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Giants look to spread some wealth

Giants looking to spread wealth everywhere

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SAN FRANCISCO -- While the Giants' early offseason landscape appeared bleak and empty as craters on the moon, general manager Brian Sabean hopes he will find viable life right here on earth starting Monday at the Winter Meetings in Orlando, Fla.

After two consecutive third-place finishes in the National League West and slugger Barry Bonds' strengths waning, the club made a massive, if futile, effort to secure the services of high-profile outfielders Juan Pierre, Gary Matthews Jr. and Carlos Lee.

They struck out, but in somewhat dramatic if disappointing fashion, offering significant, long-term dollars -- upwards of $100 million -- on deals.

Heading into Florida, Sabean at least has some front-burner possibilities.

San Francisco is close to signing outfielder Dave Roberts and versatile infielder Rich Aurilia, while currently trying to obtain Red Sox free-agent left fielder Manny Ramirez in a multiteam deal.

There is speculation the Red Sox want the likes of pitcher Noah Lowry and first baseman Lance Niekro, but there could be a bidding war among Los Angeles and San Diego as well. The good news is the Giants could afford Ramirez financially, and his signing might mean the end of Bonds' tenure.

Roberts and Aurilia would fill holes in a roster depleted by 11 free agents, but there is much work to be accomplished in Florida.

Sabean has said baseball's annual gathering is a bit obsolete, with cell phones and video conferencing giving round-the-clock access to other GMs and agents. But face-to-face meetings are still important.

And this is perhaps Sabean's most challenging Winter Meetings to date.

"We have to be open-minded and resourceful at the same time," said Sabean of the marketplace. "We know we have to turn the ballclub over, and in almost every area of the ballclub there would be cause for improvements.

"Because of relative needs, we're going to have to spread the wealth throughout the roster and [hopefully], we're able to do a creative deal," he said. "As for higher ticket items, the meter keeps ticking."

Sabean's reputation is definitely on the line, and the past few weeks proved doubly painful with the death of long-time associate and friend Pat Dobson, a former 20-game winner with the Orioles who served as a scout and special assistant in the past nine years for San Francisco.

Sabean's agenda includes the acquisition of a power hitter such as Ramirez -- Roberts is speedy and great defensively, but gap- and homer-hitters are necessary at AT&T Park -- a veteran relief pitcher, an experienced catcher and infielder.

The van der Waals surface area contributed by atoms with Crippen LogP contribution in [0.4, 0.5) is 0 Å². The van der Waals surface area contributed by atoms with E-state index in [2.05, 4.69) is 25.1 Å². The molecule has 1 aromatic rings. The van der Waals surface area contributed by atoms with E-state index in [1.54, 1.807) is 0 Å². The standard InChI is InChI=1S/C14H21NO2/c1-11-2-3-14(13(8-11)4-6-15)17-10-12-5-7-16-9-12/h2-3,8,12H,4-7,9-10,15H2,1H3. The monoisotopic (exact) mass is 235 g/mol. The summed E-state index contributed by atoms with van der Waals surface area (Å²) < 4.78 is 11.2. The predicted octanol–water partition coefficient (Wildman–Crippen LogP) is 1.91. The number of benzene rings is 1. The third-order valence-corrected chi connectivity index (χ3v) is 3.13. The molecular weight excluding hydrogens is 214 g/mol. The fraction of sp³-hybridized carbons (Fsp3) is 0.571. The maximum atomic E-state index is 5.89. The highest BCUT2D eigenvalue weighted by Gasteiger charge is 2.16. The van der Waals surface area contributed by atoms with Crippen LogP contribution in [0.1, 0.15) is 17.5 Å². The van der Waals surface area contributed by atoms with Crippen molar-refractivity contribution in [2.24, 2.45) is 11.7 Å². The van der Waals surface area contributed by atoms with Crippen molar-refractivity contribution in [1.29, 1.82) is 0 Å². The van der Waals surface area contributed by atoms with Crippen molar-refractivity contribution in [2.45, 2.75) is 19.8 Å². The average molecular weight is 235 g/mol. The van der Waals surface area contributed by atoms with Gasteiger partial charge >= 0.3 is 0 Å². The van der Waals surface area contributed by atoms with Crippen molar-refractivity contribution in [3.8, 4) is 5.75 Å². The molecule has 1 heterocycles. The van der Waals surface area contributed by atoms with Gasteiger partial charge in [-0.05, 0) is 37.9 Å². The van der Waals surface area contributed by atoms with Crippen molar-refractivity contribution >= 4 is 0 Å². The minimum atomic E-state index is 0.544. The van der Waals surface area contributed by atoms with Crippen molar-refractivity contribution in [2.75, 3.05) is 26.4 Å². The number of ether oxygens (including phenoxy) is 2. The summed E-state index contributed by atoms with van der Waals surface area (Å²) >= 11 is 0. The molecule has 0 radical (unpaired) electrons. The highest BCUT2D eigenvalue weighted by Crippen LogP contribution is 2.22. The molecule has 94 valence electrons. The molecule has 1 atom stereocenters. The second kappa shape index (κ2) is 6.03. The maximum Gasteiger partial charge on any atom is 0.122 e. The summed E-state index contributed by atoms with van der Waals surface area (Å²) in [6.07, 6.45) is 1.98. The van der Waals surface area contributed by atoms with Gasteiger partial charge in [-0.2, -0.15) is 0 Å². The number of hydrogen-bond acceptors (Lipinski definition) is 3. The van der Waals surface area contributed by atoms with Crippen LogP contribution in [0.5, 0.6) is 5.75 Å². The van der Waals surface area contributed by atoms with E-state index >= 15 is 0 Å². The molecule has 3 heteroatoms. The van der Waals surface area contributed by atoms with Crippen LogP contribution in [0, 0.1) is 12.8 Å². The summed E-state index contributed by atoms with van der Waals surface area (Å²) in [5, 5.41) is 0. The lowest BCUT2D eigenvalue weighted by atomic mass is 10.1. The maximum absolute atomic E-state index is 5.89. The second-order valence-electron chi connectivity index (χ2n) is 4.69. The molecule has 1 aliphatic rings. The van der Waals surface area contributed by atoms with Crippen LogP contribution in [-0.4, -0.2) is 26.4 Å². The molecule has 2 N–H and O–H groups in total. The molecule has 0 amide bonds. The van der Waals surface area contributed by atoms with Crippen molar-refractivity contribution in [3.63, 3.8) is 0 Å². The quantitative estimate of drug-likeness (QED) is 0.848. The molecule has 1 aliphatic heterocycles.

It's a strong possibility the Giants will either sign free-agent second baseman Mark Loretta, who says he'll join the team for some $4 million in 2007, or re-sign veteran Ray Durham, although that seems doubtful.

The puzzle that is third baseman Pedro Feliz is likewise up in the air heading into the winter gathering. Do they re-sign the veteran -- good arm, sporadic offense -- or put Aurilia in that spot?

Sabean has another dilemma in the closer's role, for while Armando Benitez is rehabbing his arthritic knees, it's still questionable whether he can pitch up to his 47-save standard with Florida in 2004. Somehow, that seems long ago.

The Giants must decide whether to seek another arm to replace Benitez or hope young relievers Brian Wilson or Jack Taschner can assume that role.

The free-agent market for a slugger is pretty slim pickings now, and the GM is expected to concentrate on trades to acquire what they really need: a long-term star with Splash Hit capabilities.

If a real power hitter isn't signed, Bonds would return to left field. He at least revved up his game the latter part of 2006, when his bad knees got stronger with leg exercises and frequent rest.

Fortunately for Sabean, the Giants' Minor League system has had team success at every level the past few seasons, with excellent prospects. Arms used to be the organization's strength, and that still holds, but recent drafts proved bountiful for position players as well.

Possibilities in trade action include infielder Travis Ishikawa, outfielder Nate Schierholtz and Fred Lewis, pitchers Pat Misch, Brian Anderson, Adam Cowart and Billy Sadler.

These are precious prospects, especially those valuable arms, but if Sabean is to help the Giants roar back into contention in 2007 and beyond, giving up young talent might be necessary.

At Orlando, expect Sabean and his staff to stay up late and get up early. There's no time to waste there, and their hotline will always be on.

Rich Draper is a reporter for MLB.com. This story was not subject to the approval of Major League Baseball or its clubs.

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